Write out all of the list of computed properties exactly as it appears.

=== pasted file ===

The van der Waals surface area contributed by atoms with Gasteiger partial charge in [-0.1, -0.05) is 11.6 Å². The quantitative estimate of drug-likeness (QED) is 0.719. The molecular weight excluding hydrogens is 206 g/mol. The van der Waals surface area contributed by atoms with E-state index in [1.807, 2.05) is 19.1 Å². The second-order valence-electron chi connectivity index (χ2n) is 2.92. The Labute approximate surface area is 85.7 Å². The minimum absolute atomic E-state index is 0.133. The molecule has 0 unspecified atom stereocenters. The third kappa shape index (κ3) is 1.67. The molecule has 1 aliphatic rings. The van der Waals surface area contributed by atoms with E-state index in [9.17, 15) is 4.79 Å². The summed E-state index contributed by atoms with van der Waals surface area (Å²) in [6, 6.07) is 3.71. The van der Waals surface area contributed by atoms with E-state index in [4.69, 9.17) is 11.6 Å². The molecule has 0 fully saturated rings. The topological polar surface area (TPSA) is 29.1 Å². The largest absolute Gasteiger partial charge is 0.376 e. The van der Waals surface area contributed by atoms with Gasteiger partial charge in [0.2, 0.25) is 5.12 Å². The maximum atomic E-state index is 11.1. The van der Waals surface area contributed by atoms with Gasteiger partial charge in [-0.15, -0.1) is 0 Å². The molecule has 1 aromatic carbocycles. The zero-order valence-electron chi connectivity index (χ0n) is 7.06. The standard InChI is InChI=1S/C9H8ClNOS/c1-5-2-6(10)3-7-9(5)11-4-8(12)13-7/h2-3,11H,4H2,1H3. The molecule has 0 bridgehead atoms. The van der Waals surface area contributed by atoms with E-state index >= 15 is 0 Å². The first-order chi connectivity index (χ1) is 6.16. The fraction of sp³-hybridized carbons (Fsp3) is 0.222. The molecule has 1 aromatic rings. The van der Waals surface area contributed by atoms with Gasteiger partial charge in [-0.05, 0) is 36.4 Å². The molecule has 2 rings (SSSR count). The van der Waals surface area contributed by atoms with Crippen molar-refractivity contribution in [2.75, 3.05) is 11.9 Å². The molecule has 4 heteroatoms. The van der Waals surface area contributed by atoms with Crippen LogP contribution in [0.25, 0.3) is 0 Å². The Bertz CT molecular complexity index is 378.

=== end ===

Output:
The van der Waals surface area contributed by atoms with Gasteiger partial charge in [-0.1, -0.05) is 11.6 Å². The quantitative estimate of drug-likeness (QED) is 0.719. The molecular weight excluding hydrogens is 206 g/mol. The van der Waals surface area contributed by atoms with E-state index in [1.807, 2.05) is 19.1 Å². The second-order valence-electron chi connectivity index (χ2n) is 2.92. The Labute approximate surface area is 85.7 Å². The minimum absolute atomic E-state index is 0.133. The molecule has 0 unspecified atom stereocenters. The third kappa shape index (κ3) is 1.67. The molecule has 1 aliphatic rings. The van der Waals surface area contributed by atoms with E-state index in [9.17, 15) is 4.79 Å². The summed E-state index contributed by atoms with van der Waals surface area (Å²) in [6, 6.07) is 3.71. The van der Waals surface area contributed by atoms with E-state index in [4.69, 9.17) is 11.6 Å². The molecule has 0 fully saturated rings. The topological polar surface area (TPSA) is 29.1 Å². The largest absolute Gasteiger partial charge is 0.376 e. The van der Waals surface area contributed by atoms with Gasteiger partial charge in [0.2, 0.25) is 5.12 Å². The maximum atomic E-state index is 11.1. The van der Waals surface area contributed by atoms with Gasteiger partial charge in [-0.15, -0.1) is 0 Å². The molecule has 1 aromatic carbocycles. The zero-order valence-electron chi connectivity index (χ0n) is 7.06. The standard InChI is InChI=1S/C9H8ClNOS/c1-5-2-6(10)3-7-9(5)11-4-8(12)13-7/h2-3,11H,4H2,1H3. The molecule has 0 bridgehead atoms. The van der Waals surface area contributed by atoms with E-state index >= 15 is 0 Å². The first-order chi connectivity index (χ1) is 6.16. The fraction of sp³-hybridized carbons (Fsp3) is 0.222. The molecule has 1 aromatic rings. The van der Waals surface area contributed by atoms with Gasteiger partial charge in [-0.05, 0) is 36.4 Å². The molecule has 2 rings (SSSR count). The van der Waals surface area contributed by atoms with Crippen molar-refractivity contribution in [2.75, 3.05) is 11.9 Å². The molecule has 4 heteroatoms. The van der Waals surface area contributed by atoms with Crippen LogP contribution in [0.25, 0.3) is 0 Å². The Bertz CT molecular complexity index is 378.